Massey launches youth smokefree campaign
Monday November 4, 2013
Massey launches youth smokefree campaign
Dr Elspeth Tilley from Massey’s School of Communication, Journalism and Marketing (at left) with design students Lena Aziz (centre) and Aimee Brennan who both worked on the smokefree campaign concepts and design including promotional posters.
Massey University has launched a nationwide search for the most effective youth smokefree messages that young Kiwis can dream up.
Called the ‘It’s My Life’ competition, the campaign asks New Zealanders aged between 12 and 24 to create a poster, video or app that inspires young people to support a smokefree New Zealand by 2025.
There’s more than $10,000 worth of cash prizes up for grabs, as well as a $5000 scholarship to study business at Massey University.
Project leader Dr Elspeth Tilley, from Massey’s School of Communication, Journalism and Marketing, says the competition is about creating effective messaging for youth, by youth.
“If you want something that resonates with a youth audience, then it really has to be created by people from within the target audience,” she says. “This competition harnesses the creativity of New Zealand’s young people and empowers them to take control of their own health and wellbeing.”
To ensure the competition’s appeal for its target audience, Dr Tilley recruited design students from Massey’s College of Creative Arts to create the ‘It’s My Life’ website and her own communications students to assist with publicity.
“In my Media Skills paper I always give students a real-life project to work on and this smokefree campaign has really captured their imaginations,” she says.
“Then a group of 15 design students doing the Design in Business paper were chosen to create the website and look and feel of the campaign. I thought it was really important to hand the design over to people from the target audience. They came up with something that I would never have imagined – but that’s great.”
Design student Aimee Brennan, who was responsible for the copy and concepts for the ‘It’s My Life’ website, says the project has been exciting to work on because Dr Tilley allowed students to start with a blank canvas.
“This is something that had never been done before in New Zealand – a youth anti-smoking campaign created completely by youth. There was no logo, no design concept so we could really create something we felt would work,” she says.
“We wanted to be fun and quirky and [graphic and illustration label] Lazy Oaf’s patterns were one of our main design influences. With the text, I really wanted to inform young people, but without telling them what to do.”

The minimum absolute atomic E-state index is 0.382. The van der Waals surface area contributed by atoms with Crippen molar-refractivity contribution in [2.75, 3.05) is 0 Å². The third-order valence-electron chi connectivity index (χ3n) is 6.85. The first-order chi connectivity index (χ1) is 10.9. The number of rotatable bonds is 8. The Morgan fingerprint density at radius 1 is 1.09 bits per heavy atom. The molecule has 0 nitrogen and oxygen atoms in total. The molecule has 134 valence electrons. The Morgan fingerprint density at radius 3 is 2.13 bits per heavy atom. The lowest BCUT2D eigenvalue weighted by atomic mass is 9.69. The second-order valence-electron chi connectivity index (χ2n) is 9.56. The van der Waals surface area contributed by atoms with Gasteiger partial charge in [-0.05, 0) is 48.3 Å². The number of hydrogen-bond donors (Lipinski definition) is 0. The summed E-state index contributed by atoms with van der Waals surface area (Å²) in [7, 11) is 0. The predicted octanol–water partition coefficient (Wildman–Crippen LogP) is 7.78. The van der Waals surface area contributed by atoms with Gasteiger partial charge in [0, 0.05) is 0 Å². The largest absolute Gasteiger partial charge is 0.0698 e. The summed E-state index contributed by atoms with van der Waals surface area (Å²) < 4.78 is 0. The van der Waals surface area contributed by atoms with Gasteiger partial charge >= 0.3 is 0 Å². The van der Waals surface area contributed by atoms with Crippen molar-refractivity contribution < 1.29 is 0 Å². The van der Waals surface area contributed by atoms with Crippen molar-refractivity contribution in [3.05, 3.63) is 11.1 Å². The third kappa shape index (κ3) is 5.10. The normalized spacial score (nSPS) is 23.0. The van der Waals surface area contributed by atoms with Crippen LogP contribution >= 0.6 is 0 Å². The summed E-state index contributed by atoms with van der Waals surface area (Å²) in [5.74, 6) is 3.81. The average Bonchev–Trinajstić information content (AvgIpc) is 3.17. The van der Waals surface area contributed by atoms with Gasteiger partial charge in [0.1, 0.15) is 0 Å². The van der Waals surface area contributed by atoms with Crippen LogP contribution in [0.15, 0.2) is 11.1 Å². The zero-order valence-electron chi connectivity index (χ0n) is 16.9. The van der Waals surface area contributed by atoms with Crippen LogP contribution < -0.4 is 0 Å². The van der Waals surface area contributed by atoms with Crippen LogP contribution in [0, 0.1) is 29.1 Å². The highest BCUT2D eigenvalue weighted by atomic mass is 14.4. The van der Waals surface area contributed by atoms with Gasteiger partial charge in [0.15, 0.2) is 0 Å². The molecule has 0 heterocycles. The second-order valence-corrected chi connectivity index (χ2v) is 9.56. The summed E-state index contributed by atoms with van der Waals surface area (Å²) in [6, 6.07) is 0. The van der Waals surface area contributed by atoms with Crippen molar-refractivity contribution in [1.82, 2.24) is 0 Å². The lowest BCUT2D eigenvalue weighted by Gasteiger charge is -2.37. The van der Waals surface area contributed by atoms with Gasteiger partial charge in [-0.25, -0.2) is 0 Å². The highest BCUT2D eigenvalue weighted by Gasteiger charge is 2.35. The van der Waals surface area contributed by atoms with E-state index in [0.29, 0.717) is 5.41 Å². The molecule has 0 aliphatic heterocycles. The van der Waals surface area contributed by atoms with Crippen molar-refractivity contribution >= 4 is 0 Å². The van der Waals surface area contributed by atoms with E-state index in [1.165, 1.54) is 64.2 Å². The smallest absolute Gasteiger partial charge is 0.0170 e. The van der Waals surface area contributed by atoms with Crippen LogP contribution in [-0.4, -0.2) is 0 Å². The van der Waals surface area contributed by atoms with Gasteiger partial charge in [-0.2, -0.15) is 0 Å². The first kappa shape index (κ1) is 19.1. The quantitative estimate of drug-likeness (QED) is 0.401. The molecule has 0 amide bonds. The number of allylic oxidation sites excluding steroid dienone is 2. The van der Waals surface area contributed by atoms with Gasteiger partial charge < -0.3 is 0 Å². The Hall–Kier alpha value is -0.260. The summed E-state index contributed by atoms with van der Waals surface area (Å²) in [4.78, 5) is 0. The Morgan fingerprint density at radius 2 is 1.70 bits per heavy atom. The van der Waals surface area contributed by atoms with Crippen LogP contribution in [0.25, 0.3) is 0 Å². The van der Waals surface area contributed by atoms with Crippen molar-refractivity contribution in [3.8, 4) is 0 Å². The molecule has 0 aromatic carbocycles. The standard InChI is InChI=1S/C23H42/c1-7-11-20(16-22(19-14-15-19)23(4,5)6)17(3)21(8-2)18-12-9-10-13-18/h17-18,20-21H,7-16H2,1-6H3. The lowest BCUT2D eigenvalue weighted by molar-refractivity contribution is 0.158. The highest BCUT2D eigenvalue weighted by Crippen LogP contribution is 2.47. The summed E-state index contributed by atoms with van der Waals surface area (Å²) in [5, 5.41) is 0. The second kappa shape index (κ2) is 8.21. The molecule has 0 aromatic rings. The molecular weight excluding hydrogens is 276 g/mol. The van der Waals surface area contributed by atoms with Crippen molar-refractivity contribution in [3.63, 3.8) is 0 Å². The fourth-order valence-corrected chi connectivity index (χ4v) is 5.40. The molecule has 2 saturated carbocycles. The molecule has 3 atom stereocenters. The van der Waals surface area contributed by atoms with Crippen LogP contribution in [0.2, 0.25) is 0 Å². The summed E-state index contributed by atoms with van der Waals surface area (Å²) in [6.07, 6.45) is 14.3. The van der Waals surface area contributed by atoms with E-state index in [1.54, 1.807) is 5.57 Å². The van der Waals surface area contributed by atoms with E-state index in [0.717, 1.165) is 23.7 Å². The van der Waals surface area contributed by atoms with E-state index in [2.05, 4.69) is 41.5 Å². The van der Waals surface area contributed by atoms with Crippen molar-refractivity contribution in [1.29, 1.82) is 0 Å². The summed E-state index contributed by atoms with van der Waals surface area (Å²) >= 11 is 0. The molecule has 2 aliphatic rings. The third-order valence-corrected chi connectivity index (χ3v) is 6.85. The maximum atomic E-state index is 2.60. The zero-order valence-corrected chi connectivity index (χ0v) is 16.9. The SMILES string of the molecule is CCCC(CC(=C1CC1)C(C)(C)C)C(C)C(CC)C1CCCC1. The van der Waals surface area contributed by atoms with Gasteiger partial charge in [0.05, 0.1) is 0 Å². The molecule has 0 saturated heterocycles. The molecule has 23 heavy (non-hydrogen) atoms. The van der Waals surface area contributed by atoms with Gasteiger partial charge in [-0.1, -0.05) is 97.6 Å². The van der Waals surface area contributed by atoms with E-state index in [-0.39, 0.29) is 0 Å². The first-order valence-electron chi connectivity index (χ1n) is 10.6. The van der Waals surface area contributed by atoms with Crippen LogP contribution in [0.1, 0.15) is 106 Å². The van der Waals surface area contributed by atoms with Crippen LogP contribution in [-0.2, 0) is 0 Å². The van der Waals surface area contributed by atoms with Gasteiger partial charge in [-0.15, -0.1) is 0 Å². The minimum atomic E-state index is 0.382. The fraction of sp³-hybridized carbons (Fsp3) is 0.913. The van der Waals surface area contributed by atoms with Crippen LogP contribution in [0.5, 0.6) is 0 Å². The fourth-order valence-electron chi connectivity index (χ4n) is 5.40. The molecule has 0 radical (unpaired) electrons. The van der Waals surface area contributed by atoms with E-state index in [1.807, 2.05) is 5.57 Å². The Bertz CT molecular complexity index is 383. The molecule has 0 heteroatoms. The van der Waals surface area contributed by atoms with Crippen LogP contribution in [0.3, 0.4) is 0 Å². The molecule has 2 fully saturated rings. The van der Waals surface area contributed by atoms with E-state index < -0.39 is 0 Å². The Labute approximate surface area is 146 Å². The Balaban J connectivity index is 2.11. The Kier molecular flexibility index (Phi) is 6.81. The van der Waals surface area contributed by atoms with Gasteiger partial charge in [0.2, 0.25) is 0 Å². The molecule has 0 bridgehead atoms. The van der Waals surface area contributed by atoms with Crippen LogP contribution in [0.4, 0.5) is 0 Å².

The competition is part of a broader health communication and research project funded by the Ministry of Health’s Pathway to Smokefree 2025 Innovation Fund.
Massey researchers recently completed a baseline survey of 7008 New Zealanders. They found that only 8.3 per cent of respondents had smoked more than five cigarettes in the preceding two weeks and, of those respondents, nearly 60 per cent said they wished they could quit.
However, older smokers were much more likely to want to quit than younger smokers: only half (52 per cent) of 20 to 24 year old smokers wished they could quit, while 73 per cent of smokers over 40 wanted to stop.
Those aged 25 to 29 were the most likely to have smoked more than five cigarettes in the past fortnight (at 11.9 per cent), and those aged 16-19 were the least likely (at 3.6 per cent).
“That shows that it’s really important to get an effective smokefree message to 16 to 19 year olds so 96 per cent of them remain non-smokers,” Dr Tilley says. “We also need to reach the young smokers who don’t actively say they want to quit and make sure they’re aware this is a choice they’ll increasingly regret as time goes by.”
The baseline survey also found that New Zealand youth have a low level of awareness of the tobacco industry when compared to youth overseas. Under half of the survey respondents (42.7 per cent) thought that tobacco companies should pay for the health costs of smoking.
“Youth campaigns overseas have largely focused on rebelling against the manipulation of ‘Big Tobacco’, but that doesn’t seem to be the case here,” Dr Tilley says. “It may be because New Zealand bans cigarette advertising so they aren’t exposed to slick marketing campaigns.
“It’s meant our campaign feels very different to what I would have expected – there is a strong voice of empowerment, without the rebellion against the tobacco industry. The ideas that come out of this competition are going to be uniquely Kiwi – and I can’t wait to see what our young people create.”
The ‘It’s My Life’ competition opens on November 1, 2013. For full details or to submit an entry go to the competition website at: http://www.smokefree-itsmylife.org.nz/
The campaign’s Facebook page can be accessed at: https://www.facebook.com/smokefreeitsmylife
Entries close on December 31, 2013, with public voting open from now until February 28, 2014. The winners will be announced at a series of Smokefree Summits to be held at each of Massey’s three campuses in March 2014.